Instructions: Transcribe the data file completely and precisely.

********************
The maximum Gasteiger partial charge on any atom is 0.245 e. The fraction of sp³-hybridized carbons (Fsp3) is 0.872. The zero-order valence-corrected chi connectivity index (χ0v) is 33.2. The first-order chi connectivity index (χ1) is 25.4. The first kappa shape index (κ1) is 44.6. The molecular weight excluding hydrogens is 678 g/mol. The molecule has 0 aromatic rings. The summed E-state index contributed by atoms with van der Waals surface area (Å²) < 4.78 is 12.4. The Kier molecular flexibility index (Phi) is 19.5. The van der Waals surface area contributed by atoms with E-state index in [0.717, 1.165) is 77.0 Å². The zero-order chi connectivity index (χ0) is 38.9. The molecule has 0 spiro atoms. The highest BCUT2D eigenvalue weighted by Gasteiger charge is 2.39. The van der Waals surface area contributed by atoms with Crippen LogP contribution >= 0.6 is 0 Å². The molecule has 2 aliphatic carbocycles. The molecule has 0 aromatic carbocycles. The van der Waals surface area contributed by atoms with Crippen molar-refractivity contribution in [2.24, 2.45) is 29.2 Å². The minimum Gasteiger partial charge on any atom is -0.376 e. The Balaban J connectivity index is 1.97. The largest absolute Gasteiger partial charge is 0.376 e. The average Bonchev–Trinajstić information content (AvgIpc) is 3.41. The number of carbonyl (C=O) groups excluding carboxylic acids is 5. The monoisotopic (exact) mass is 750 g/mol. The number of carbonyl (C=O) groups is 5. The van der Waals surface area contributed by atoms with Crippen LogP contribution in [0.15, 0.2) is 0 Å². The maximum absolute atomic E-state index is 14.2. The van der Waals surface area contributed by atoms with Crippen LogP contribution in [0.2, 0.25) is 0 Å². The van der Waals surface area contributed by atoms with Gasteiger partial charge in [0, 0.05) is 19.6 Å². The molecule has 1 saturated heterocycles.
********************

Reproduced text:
The maximum Gasteiger partial charge on any atom is 0.245 e. The fraction of sp³-hybridized carbons (Fsp3) is 0.872. The zero-order valence-corrected chi connectivity index (χ0v) is 33.2. The first-order chi connectivity index (χ1) is 25.4. The first kappa shape index (κ1) is 44.6. The molecular weight excluding hydrogens is 678 g/mol. The molecule has 0 aromatic rings. The summed E-state index contributed by atoms with van der Waals surface area (Å²) < 4.78 is 12.4. The Kier molecular flexibility index (Phi) is 19.5. The van der Waals surface area contributed by atoms with E-state index in [0.717, 1.165) is 77.0 Å². The zero-order chi connectivity index (χ0) is 38.9. The molecule has 0 spiro atoms. The highest BCUT2D eigenvalue weighted by Gasteiger charge is 2.39. The van der Waals surface area contributed by atoms with Crippen LogP contribution >= 0.6 is 0 Å². The molecule has 2 aliphatic carbocycles. The molecule has 0 aromatic carbocycles. The van der Waals surface area contributed by atoms with Crippen molar-refractivity contribution in [2.24, 2.45) is 29.2 Å². The minimum Gasteiger partial charge on any atom is -0.376 e. The Balaban J connectivity index is 1.97. The largest absolute Gasteiger partial charge is 0.376 e. The average Bonchev–Trinajstić information content (AvgIpc) is 3.41. The number of carbonyl (C=O) groups excluding carboxylic acids is 5. The monoisotopic (exact) mass is 750 g/mol. The number of carbonyl (C=O) groups is 5. The van der Waals surface area contributed by atoms with Crippen LogP contribution in [0.15, 0.2) is 0 Å². The maximum absolute atomic E-state index is 14.2. The van der Waals surface area contributed by atoms with Crippen LogP contribution in [0.2, 0.25) is 0 Å². The van der Waals surface area contributed by atoms with Gasteiger partial charge in [0, 0.05) is 19.6 Å². The molecule has 1 saturated heterocycles.